Chiropractor moved by NYC visit
Guilty that he left after three days at ground zero. Guilty that he couldn't do more. Humbled by the whole experience.
The Latrobe chiropractor was one of hundreds in his profession who spent time in the past three weeks giving relief to the relief workers - adjusting the backs and necks of those tough firefighters, policemen and construction workers who have been spending day after day in the rubble where the World Trade Center once stood.
'When the people would say to us, 'Thank you,' there was a lot of emotion,' Senuta said. 'When the people would say 'Thank you,' and the thank-you was for us being there, I'd say, 'No, the thank-you is for you.'
'To me, it's nothing compared to what those people are doing 24 hours a day,' Senuta said. 'Right now, when we're sitting here, it continues in New York.'
Senuta spent last Thursday through Saturday in Manhattan.
He already had been planning a business trip to New York, so after the attack, he contacted a fellow doctor there and they worked together with various agencies to get security clearance.
'It was just one of those things I had to do,' Senuta said. 'I felt guilty leaving.'
The chiropractors are treating hundreds of rescue workers every day inside blown-out storefronts, in chairs in the street and on a Red Cross boat, Senuta said.
'You went from one area to another area, to another area,' he said. 'We would just walk in, adjust 10 to 12 people in one storefront, walk next door and do the same thing.'
Chiropractors in the New York area went to the site from the beginning. 'They did not go back to their practices, and actually slept at ground zero,' Senuta said.
The outpouring of help from hundreds of doctors from across the country has been overwhelming, said Barbara Contessa of the New York Chiropractic Council.
'It's been amazing,' she said. 'I can't even handle all the paperwork that's coming through.'
Contessa said the help is sorely needed. '(The relief workers) need it, and they appreciate it,' she said.
The sights, smells and sounds Senuta experienced were difficult for him to describe.
'The odor was unbelievable,' he said. 'I can only imagine what it was originally. They're not going to find (all the victims). The entanglement of this pile - beams and beams of steel just twisted. There is really no real way, no true way of sharing the snapshots that are in my head.'
'You can only imagine what happened to the people who were in there,' Senuta said.
He saw family members being bused in and touring ground zero.
'It was, to say the least, humbling and horrific,' he said.
Senuta especially remembers one pipefitter, his face and clothes dirty from the emotionally and physically draining work. The pipefitter, wearing a hard hat and a 16-to-20-pound work belt, walked in for an adjustment.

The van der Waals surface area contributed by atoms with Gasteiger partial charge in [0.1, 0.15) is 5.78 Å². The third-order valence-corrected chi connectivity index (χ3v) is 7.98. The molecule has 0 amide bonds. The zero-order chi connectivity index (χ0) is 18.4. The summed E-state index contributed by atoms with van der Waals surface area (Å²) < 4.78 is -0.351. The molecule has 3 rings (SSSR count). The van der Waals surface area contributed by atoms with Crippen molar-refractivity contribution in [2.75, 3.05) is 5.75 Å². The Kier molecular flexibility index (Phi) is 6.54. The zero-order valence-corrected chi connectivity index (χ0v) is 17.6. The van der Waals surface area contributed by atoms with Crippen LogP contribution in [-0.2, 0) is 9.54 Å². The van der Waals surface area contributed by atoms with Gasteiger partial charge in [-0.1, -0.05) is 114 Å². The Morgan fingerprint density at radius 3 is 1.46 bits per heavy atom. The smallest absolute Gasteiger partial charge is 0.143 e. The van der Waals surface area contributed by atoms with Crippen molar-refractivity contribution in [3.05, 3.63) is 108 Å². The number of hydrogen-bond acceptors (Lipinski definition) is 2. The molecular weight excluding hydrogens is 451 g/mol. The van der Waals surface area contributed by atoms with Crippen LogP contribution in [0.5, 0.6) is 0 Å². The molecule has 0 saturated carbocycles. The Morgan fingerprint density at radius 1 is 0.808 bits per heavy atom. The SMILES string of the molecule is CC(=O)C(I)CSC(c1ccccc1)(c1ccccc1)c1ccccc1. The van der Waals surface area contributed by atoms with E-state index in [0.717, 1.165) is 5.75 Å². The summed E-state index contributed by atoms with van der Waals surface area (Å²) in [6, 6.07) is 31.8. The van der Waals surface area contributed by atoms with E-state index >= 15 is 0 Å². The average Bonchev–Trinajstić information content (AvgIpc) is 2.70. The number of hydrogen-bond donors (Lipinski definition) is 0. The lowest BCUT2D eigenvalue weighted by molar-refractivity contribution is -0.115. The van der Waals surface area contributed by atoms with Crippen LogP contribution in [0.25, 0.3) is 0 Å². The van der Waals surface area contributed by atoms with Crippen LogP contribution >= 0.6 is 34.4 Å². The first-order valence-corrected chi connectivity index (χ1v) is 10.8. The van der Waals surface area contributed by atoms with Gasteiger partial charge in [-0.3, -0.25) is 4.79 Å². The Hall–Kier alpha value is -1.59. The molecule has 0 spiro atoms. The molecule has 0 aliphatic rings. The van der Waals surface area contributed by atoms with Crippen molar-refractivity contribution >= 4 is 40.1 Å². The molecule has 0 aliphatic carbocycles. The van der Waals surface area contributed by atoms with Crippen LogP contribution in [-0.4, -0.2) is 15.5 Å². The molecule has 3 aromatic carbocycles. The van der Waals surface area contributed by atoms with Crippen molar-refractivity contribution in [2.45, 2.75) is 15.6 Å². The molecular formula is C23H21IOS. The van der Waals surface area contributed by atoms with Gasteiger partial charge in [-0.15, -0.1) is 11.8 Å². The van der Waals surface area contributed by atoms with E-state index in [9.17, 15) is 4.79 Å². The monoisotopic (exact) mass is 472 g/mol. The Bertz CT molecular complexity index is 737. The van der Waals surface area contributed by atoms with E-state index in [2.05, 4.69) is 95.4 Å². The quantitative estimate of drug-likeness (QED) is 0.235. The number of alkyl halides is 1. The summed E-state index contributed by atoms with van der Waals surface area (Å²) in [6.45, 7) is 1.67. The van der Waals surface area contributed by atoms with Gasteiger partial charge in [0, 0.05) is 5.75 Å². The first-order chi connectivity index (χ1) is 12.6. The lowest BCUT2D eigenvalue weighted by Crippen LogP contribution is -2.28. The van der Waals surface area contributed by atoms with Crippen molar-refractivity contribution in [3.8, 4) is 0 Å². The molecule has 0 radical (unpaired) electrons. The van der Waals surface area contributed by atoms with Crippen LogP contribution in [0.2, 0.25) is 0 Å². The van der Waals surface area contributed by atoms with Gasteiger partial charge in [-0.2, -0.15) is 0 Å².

'To me, that was the strength of America right there,' Senuta said. 'He was working right in the meat of the pile, and (after the adjustment) he put his belt on and went right straight out to the pile.'
And Senuta heard the horror stories of people who were there Sept. 11.
People walking up to ground level from the subway in time to see the first plane hit the tower. In time to run from the devastation. In time to see those next to them killed by the storm of concrete, glass and steel.
'Their skyline is gone, and people who were in the community were outside watching this whole event,' Senuta said.
He first volunteered his time for the disaster efforts after receiving a memo from the Pennsylvania Chiropractic Association. The FBI was looking for chiropractors at the United Airlines Flight 93 crash site near Shanksville, Somerset County.
The chiropractors worked in a tent and adjusted the backs of investigators and volunteers, Senuta said. He was there for two days. Other local chiropractors who joined the effort included Dr. Evelyn Lemmon of Ligonier, Dr. Samuel H. Sarraf III of Latrobe and Dr. Marcia Ainsley of Donegal.
Gene Veno, executive vice president of the Pennsylvania Chiropractic Association, said his organization put together a database of doctors willing to help in the days after the attacks, enabling the International Chiropractic Association and the New York Chiropractic Council to contact them directly.
At least 15 chiropractors went to the Shanksville area, he said. Others went to the Pentagon and New York City sites, although Veno is not sure of numbers.
'There's been a tremendous outpouring of help that's been going on in the last couple of weeks,' Veno said. 'I think there will be an additional need for doctors from Pennsylvania because this is far from over.'
Senuta has been in touch with the FBI and the Red Cross to get clearance for another trip in a couple weeks. Other local chiropractors may join him.
Senuta hopes that this experience will help make disaster relief organizations realize the need for chiropractors and massage therapists in the future. The Red Cross has not asked for those specialists in the past, he said.
'Hopefully, disaster teams will also include chiropractors and massage therapists to be able to help the people out who are doing work for all of us,' he said.
Senuta also hopes to help in another way. While walking through a small neighborhood in Brooklyn, he came across a firehouse. Twelve people who worked out of the firehouse were lost in the attacks.
He is hoping local folks can send cards, checks or other donations to his office to help the 12 families so that 'locally, we know we can specifically touch the lives of these 12 families.'
Donations for the Squad 1 Benefit Fund can be sent in care of the Chiropractic Health Center, 2300 Cedar Ave., Latrobe, PA 15650.
'Out of the bad, I also saw the good, and the good is looking at all of us pulling together and doing the things that need to be done in spite of the terrorism,' Senuta said.